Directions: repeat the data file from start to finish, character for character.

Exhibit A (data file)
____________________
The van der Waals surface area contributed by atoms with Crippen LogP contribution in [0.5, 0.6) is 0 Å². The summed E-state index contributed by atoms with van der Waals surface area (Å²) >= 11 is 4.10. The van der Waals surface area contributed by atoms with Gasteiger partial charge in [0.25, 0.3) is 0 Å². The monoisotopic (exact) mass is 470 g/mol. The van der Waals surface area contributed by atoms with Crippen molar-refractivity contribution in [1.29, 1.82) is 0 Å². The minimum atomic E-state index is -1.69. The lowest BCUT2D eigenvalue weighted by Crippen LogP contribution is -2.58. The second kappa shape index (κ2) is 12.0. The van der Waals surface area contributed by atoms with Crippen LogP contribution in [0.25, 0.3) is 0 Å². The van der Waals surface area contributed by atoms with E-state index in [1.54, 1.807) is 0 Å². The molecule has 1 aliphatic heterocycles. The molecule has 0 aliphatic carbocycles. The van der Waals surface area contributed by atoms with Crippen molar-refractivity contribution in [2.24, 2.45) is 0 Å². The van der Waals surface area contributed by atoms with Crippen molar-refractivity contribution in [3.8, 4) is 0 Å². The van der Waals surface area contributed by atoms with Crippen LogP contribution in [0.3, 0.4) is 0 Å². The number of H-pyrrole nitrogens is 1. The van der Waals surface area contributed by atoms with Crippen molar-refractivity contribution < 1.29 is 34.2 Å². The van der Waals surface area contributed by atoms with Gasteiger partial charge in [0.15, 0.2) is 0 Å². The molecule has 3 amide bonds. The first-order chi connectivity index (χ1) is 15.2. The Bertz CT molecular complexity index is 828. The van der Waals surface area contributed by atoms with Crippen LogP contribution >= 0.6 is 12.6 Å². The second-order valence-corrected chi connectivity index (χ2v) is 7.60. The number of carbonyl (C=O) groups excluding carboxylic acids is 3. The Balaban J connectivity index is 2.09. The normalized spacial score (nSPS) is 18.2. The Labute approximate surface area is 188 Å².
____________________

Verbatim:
The van der Waals surface area contributed by atoms with Crippen LogP contribution in [0.5, 0.6) is 0 Å². The summed E-state index contributed by atoms with van der Waals surface area (Å²) >= 11 is 4.10. The van der Waals surface area contributed by atoms with Gasteiger partial charge in [0.25, 0.3) is 0 Å². The monoisotopic (exact) mass is 470 g/mol. The van der Waals surface area contributed by atoms with Crippen molar-refractivity contribution in [1.29, 1.82) is 0 Å². The minimum atomic E-state index is -1.69. The lowest BCUT2D eigenvalue weighted by Crippen LogP contribution is -2.58. The second kappa shape index (κ2) is 12.0. The van der Waals surface area contributed by atoms with Crippen LogP contribution in [0.25, 0.3) is 0 Å². The van der Waals surface area contributed by atoms with E-state index in [1.54, 1.807) is 0 Å². The molecule has 1 aliphatic heterocycles. The molecule has 0 aliphatic carbocycles. The van der Waals surface area contributed by atoms with Crippen molar-refractivity contribution in [2.24, 2.45) is 0 Å². The van der Waals surface area contributed by atoms with Crippen molar-refractivity contribution in [3.8, 4) is 0 Å². The van der Waals surface area contributed by atoms with Crippen LogP contribution in [0.3, 0.4) is 0 Å². The number of H-pyrrole nitrogens is 1. The van der Waals surface area contributed by atoms with Crippen molar-refractivity contribution < 1.29 is 34.2 Å². The van der Waals surface area contributed by atoms with Gasteiger partial charge in [0.15, 0.2) is 0 Å². The molecule has 3 amide bonds. The first-order chi connectivity index (χ1) is 15.2. The Bertz CT molecular complexity index is 828. The van der Waals surface area contributed by atoms with Crippen LogP contribution >= 0.6 is 12.6 Å². The second-order valence-corrected chi connectivity index (χ2v) is 7.60. The number of carbonyl (C=O) groups excluding carboxylic acids is 3. The Balaban J connectivity index is 2.09. The normalized spacial score (nSPS) is 18.2. The Labute approximate surface area is 188 Å².